Condition typically affecting patients 20 to 50 years old
Uveitis is inflammation of the uvea, the center section of the eye made up of the iris, ciliary body and choroid. Causes of uveitis include allergens, viruses, bacteria, chemicals/medications, autoimmune diseases, and direct trauma to the eye.
Uveitis occurs most frequently in people aged 20 to 50. It is more common in women than men, and more likely to develop with age. Uveitis can also be caused by autoimmune disease, such as rheumatoid arthritis or ankylosing spondylitis, or by exposure to toxins. It can also be associated with AIDS, psoriasis, sarcoidosis, tuberculosis, and several other conditions and infections.
Treatment addresses the underlying cause, whether infectious, autoimmune, or related to medication or trauma. Therefore, uveitis is usually treated in conjunction with your primary care physician, infectious disease specialist, or rheumatologist. Systemic control of the underlying disease is achieved with oral or IV antibiotics, antivirals, steroids, immunosuppressive, and pain medications. Eye drops and possibly injections in the eye with these agents are also usually warranted. Wearing sunglasses and using dilating drops can significantly improve light sensitivity and ocular irritation from the uveitis.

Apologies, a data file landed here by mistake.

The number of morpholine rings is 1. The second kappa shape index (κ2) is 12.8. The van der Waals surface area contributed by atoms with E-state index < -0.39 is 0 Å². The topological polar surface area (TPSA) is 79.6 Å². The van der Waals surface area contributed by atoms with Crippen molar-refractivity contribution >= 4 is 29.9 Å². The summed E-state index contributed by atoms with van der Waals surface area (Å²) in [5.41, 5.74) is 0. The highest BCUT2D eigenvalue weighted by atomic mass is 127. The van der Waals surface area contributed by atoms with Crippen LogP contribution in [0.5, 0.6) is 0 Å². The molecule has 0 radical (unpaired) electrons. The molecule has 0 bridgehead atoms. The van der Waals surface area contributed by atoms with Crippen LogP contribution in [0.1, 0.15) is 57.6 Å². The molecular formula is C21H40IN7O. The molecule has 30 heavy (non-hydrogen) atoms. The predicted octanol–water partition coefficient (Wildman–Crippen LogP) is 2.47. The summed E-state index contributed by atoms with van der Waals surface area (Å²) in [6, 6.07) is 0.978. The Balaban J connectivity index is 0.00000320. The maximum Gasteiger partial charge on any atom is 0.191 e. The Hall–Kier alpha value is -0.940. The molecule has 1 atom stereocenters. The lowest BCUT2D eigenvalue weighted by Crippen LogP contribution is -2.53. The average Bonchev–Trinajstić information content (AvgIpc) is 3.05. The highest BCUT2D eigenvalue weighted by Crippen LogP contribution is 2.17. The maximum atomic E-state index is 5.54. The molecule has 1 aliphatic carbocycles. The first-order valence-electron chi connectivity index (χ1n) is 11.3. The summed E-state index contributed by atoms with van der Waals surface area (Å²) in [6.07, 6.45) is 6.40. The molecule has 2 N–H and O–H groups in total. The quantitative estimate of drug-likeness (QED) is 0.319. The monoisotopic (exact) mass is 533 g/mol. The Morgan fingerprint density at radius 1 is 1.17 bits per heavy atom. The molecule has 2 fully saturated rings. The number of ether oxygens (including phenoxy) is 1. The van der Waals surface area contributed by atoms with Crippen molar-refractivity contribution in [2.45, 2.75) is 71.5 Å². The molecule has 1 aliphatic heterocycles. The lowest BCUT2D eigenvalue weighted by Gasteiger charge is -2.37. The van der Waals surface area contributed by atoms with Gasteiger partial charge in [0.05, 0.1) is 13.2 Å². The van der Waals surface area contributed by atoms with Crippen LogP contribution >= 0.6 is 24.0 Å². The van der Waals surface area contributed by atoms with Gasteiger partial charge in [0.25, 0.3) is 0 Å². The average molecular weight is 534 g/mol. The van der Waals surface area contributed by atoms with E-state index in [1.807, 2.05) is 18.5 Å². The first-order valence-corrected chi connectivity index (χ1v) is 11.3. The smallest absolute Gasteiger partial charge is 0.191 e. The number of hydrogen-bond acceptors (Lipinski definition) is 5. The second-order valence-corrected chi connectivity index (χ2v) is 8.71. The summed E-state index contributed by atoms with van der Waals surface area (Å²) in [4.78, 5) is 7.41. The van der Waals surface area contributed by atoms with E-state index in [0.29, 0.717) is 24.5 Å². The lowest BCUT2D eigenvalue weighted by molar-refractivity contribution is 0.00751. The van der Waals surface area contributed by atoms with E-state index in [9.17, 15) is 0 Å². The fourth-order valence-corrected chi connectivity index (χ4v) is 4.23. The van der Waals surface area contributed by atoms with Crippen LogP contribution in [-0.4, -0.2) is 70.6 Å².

Uveitis generally goes away with proper treatment, but relapses are common, especially when the underlying condition still exists. Vision can be permanently affected.